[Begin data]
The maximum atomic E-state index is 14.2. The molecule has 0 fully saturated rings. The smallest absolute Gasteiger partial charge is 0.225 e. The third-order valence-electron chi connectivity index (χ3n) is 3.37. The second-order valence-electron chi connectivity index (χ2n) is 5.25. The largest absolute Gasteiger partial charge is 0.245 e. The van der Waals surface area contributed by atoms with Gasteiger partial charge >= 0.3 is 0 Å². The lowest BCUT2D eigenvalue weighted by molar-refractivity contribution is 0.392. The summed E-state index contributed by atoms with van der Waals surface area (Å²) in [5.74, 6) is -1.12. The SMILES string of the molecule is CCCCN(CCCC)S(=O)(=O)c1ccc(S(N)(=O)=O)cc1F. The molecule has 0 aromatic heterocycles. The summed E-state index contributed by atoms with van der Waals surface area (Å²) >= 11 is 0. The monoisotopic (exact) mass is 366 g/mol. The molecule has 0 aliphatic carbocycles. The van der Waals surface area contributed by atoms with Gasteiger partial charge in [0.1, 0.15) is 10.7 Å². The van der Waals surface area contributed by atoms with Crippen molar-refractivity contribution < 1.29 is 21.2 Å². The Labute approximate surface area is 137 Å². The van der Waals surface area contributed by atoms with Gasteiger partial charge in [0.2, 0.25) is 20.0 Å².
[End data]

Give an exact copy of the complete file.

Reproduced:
The maximum atomic E-state index is 14.2. The molecule has 0 fully saturated rings. The smallest absolute Gasteiger partial charge is 0.225 e. The third-order valence-electron chi connectivity index (χ3n) is 3.37. The second-order valence-electron chi connectivity index (χ2n) is 5.25. The largest absolute Gasteiger partial charge is 0.245 e. The van der Waals surface area contributed by atoms with Gasteiger partial charge >= 0.3 is 0 Å². The lowest BCUT2D eigenvalue weighted by molar-refractivity contribution is 0.392. The summed E-state index contributed by atoms with van der Waals surface area (Å²) in [5.74, 6) is -1.12. The SMILES string of the molecule is CCCCN(CCCC)S(=O)(=O)c1ccc(S(N)(=O)=O)cc1F. The molecule has 0 aromatic heterocycles. The summed E-state index contributed by atoms with van der Waals surface area (Å²) >= 11 is 0. The monoisotopic (exact) mass is 366 g/mol. The molecule has 0 aliphatic carbocycles. The van der Waals surface area contributed by atoms with Gasteiger partial charge in [0.1, 0.15) is 10.7 Å². The van der Waals surface area contributed by atoms with Crippen molar-refractivity contribution < 1.29 is 21.2 Å². The Labute approximate surface area is 137 Å². The van der Waals surface area contributed by atoms with Gasteiger partial charge in [0.2, 0.25) is 20.0 Å².